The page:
As the dollar keeps hitting new highs—and the stock market takes a dive—stock investors hope the greenback’s ascent will end soon.
The U.S. Dollar Index (DXY), which measures the dollar against a basket of currencies, has gained almost 15% this year. Wednesday, it hit its highest level in just over 20 years. It has hit 16 new highs since 2002 this year.
Driving the buck’s gain this year has been a stronger U.S. economy relative to other nations. The U.S. may—or may not—be in a technical recession, but economies overseas have performed much worse.
The European Union is confronting soaring natural-gas prices that are destroying consumer demand, and China’s economy has been hurt by Covid-19-related lockdowns. These developments are sending global investors into the safety of the U.S. dollar.
Meanwhile, the S&P 500 is down about 18% from its early January all-time high. That trend has remained firmly in place in the past few weeks. Since mid August, the dollar has resumed its gain after a brief pause, while the stock market has continued lower after a summer rally.
The problem is that, when U.S.-based companies that generate sales from overseas translate the revenue back into dollars, they report fewer sales dollars when the buck has risen. That makes the dollar a pressure point on U.S. corporate profits.
To be sure, the dollar has been only one factor driving the stock market lower. Other forces drag earnings lower, too, such rising interest rates, which are meant to squelch high inflation by reducing economic demand. Higher rates on longer-dated bonds also make future profits less valuable. That lowers stock valuations, or the multiple the market places on near-term earnings expectations.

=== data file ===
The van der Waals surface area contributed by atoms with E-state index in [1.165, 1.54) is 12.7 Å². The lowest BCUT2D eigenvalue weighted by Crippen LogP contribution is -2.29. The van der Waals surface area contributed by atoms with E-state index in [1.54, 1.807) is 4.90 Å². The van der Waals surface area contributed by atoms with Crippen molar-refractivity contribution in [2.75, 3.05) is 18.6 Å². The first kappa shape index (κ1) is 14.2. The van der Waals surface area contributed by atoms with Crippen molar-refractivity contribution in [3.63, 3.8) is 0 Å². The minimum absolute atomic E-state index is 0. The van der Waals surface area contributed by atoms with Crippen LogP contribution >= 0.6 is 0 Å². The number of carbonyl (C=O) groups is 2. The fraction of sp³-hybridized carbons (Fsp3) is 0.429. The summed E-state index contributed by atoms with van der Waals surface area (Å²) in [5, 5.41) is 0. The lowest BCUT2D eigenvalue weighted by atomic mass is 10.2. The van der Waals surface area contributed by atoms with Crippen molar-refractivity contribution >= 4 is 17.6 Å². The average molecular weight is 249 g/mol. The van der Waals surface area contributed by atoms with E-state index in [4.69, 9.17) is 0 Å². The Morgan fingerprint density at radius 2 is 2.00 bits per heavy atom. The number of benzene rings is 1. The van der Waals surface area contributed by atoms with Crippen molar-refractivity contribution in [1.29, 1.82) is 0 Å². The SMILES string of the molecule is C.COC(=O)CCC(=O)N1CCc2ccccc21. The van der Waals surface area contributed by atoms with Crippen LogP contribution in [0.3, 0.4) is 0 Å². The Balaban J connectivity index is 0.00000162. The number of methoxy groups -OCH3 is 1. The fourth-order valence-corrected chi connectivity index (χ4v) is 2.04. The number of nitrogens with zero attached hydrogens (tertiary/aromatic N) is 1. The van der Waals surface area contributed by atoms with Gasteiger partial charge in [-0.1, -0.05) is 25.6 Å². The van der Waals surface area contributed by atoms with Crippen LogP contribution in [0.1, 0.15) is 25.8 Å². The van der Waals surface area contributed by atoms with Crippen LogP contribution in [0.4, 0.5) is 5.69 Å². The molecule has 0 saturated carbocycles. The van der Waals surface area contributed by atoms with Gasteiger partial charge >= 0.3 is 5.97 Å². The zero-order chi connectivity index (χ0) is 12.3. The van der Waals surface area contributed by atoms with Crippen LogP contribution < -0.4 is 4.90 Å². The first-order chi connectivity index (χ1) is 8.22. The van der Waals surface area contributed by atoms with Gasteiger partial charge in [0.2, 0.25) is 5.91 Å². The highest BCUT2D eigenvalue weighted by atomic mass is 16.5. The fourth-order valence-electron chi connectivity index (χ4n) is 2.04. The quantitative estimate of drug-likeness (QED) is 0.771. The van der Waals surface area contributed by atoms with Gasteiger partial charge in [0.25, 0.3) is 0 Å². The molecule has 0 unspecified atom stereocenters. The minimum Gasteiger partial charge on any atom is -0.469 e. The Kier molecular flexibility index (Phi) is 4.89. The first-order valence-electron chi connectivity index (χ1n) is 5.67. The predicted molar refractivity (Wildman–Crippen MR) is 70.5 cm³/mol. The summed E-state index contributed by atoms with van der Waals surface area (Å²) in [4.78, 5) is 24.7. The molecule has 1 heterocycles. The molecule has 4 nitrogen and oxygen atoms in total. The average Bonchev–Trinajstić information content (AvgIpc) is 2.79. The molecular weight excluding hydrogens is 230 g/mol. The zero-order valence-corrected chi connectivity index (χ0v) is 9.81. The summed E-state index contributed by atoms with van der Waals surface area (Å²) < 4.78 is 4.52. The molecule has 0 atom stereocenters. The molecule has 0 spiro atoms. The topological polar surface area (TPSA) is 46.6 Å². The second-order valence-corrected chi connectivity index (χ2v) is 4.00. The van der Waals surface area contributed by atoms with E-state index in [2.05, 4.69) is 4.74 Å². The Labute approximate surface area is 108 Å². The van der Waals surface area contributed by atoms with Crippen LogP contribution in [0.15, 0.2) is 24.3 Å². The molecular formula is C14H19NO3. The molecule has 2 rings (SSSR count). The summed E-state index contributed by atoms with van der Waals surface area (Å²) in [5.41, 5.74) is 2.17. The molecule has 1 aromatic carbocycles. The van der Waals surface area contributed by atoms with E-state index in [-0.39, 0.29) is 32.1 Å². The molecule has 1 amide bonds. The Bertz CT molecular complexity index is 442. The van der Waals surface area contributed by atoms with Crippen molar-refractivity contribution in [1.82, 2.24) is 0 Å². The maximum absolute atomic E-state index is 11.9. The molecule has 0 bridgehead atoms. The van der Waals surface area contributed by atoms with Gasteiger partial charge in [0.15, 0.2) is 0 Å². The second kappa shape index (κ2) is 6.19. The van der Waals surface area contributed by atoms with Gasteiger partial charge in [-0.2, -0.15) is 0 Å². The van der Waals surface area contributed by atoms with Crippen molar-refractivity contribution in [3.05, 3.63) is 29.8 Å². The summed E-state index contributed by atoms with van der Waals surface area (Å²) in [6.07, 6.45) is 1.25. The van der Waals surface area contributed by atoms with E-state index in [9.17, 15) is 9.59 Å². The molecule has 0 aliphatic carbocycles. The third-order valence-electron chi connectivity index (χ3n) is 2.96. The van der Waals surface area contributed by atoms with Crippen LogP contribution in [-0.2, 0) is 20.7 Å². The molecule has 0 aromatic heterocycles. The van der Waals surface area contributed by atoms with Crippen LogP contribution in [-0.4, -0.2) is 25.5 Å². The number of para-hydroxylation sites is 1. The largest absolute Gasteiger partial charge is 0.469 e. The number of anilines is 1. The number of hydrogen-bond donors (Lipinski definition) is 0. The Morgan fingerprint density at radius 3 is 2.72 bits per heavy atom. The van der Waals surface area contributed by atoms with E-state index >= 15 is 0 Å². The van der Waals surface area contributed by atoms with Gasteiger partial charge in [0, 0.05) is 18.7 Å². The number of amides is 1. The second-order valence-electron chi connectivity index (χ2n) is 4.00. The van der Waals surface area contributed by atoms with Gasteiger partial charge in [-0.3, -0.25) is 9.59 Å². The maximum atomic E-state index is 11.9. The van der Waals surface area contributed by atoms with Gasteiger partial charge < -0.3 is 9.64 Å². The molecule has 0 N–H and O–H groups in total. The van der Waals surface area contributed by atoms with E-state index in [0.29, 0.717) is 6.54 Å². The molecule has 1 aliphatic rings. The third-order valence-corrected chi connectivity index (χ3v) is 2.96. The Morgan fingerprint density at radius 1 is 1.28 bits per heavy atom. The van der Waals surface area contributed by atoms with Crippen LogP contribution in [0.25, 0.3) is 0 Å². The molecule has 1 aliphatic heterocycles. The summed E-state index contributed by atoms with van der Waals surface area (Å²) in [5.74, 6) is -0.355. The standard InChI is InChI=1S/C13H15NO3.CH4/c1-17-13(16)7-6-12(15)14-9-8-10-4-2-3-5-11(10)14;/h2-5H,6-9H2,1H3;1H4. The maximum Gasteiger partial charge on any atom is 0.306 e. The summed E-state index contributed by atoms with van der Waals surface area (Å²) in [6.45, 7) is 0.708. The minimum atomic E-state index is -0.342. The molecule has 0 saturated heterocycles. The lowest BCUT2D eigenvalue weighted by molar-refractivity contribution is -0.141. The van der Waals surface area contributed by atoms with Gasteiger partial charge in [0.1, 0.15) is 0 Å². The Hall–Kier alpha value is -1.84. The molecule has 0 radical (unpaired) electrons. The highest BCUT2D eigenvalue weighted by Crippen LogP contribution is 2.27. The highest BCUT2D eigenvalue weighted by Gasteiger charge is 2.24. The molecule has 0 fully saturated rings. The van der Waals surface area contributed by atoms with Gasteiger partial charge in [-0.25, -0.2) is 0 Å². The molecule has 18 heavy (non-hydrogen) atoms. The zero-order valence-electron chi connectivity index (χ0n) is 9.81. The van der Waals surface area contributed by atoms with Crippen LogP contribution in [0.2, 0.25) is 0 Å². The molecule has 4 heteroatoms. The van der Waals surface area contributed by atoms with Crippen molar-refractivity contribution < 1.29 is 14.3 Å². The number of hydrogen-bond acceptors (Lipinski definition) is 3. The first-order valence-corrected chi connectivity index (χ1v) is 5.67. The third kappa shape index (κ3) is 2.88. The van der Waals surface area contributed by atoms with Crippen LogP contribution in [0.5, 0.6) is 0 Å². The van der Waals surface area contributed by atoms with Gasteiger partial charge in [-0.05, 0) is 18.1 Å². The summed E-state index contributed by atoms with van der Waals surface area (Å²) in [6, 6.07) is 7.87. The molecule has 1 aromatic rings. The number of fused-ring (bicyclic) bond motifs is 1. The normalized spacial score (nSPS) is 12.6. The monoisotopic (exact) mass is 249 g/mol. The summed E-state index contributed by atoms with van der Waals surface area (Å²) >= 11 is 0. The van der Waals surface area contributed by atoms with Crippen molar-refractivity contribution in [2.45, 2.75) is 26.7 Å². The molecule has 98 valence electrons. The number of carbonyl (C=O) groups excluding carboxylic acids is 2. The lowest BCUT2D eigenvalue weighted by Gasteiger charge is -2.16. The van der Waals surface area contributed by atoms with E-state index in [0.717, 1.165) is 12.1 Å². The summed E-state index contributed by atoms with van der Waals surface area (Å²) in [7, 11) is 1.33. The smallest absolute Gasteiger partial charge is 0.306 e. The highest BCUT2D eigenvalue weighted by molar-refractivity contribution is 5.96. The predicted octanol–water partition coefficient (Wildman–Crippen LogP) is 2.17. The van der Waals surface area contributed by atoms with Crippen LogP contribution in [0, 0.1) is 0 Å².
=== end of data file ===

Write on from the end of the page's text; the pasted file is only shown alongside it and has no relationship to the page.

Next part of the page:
But specific examples paint a better picture of the damage the dollar has done to U.S. stocks.
(MTCH), for example, saw its stock drop 18% the day after its earnings report, which revealed a profit miss versus expectations, driven by a stronger dollar. The stock is now even lower than its close that day.
Now, the stock market is hoping that the dollar turns from a headwind to a tailwind. By this time next year, the dollar could be lower on a year over year basis, which could serve as a boon to earnings growth.
“A weaker dollar could be an important catalyst to establish a strong bounce [in stocks] at the very least,” wrote Quincy Krosby, chief global strategist at LPL Financial.
That is the hope, but it is anything but guaranteed. With the Federal Reserve still raising rates aggressively for a little while longer, it is reducing the supply of dollars, noted David Rosenberg of Ronseberg Research in a report to clients.
There could be some more dollar gains—and stock market pain—before the global economic trouble subsides.
Write to Jacob Sonenshine at firstname.lastname@example.org